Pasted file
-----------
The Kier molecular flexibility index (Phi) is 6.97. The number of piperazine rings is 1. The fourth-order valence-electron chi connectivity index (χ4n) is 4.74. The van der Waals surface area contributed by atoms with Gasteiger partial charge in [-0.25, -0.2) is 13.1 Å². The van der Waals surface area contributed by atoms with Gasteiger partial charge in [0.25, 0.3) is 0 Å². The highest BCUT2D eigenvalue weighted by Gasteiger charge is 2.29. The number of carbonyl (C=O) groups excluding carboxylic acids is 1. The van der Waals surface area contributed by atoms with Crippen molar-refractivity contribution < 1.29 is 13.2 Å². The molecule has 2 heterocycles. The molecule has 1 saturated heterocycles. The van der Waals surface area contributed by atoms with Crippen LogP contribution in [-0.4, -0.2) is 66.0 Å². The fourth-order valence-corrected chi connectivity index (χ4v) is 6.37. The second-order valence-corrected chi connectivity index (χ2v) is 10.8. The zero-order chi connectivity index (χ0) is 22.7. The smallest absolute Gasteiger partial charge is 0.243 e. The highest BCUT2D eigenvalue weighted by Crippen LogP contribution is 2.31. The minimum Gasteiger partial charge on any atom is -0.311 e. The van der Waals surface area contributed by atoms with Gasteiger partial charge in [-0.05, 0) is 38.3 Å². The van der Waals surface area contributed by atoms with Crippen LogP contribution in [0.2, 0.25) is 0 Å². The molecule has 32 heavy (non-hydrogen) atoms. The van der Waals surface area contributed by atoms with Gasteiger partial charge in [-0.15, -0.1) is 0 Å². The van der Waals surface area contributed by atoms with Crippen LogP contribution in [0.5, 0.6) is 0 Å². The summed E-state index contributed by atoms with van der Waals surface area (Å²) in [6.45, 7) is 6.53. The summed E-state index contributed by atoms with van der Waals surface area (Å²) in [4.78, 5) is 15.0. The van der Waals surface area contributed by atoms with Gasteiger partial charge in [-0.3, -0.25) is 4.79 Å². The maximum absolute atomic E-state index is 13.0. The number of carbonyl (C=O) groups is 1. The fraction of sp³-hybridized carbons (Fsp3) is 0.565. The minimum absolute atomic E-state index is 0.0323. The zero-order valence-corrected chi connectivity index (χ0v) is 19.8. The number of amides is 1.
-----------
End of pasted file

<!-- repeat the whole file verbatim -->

The Kier molecular flexibility index (Phi) is 6.97. The number of piperazine rings is 1. The fourth-order valence-electron chi connectivity index (χ4n) is 4.74. The van der Waals surface area contributed by atoms with Gasteiger partial charge in [-0.25, -0.2) is 13.1 Å². The van der Waals surface area contributed by atoms with Gasteiger partial charge in [0.25, 0.3) is 0 Å². The highest BCUT2D eigenvalue weighted by Gasteiger charge is 2.29. The number of carbonyl (C=O) groups excluding carboxylic acids is 1. The van der Waals surface area contributed by atoms with Crippen molar-refractivity contribution < 1.29 is 13.2 Å². The molecule has 2 heterocycles. The molecule has 1 saturated heterocycles. The van der Waals surface area contributed by atoms with Crippen LogP contribution in [-0.4, -0.2) is 66.0 Å². The fourth-order valence-corrected chi connectivity index (χ4v) is 6.37. The second-order valence-corrected chi connectivity index (χ2v) is 10.8. The zero-order chi connectivity index (χ0) is 22.7. The smallest absolute Gasteiger partial charge is 0.243 e. The highest BCUT2D eigenvalue weighted by Crippen LogP contribution is 2.31. The minimum Gasteiger partial charge on any atom is -0.311 e. The van der Waals surface area contributed by atoms with Gasteiger partial charge in [-0.05, 0) is 38.3 Å². The van der Waals surface area contributed by atoms with Crippen LogP contribution in [0.2, 0.25) is 0 Å². The molecule has 32 heavy (non-hydrogen) atoms. The van der Waals surface area contributed by atoms with Gasteiger partial charge in [-0.15, -0.1) is 0 Å². The van der Waals surface area contributed by atoms with Crippen LogP contribution in [0.5, 0.6) is 0 Å². The summed E-state index contributed by atoms with van der Waals surface area (Å²) in [6.45, 7) is 6.53. The summed E-state index contributed by atoms with van der Waals surface area (Å²) in [4.78, 5) is 15.0. The van der Waals surface area contributed by atoms with Gasteiger partial charge in [-0.3, -0.25) is 4.79 Å². The maximum absolute atomic E-state index is 13.0. The number of carbonyl (C=O) groups is 1. The fraction of sp³-hybridized carbons (Fsp3) is 0.565. The minimum absolute atomic E-state index is 0.0323. The zero-order valence-corrected chi connectivity index (χ0v) is 19.8. The number of amides is 1.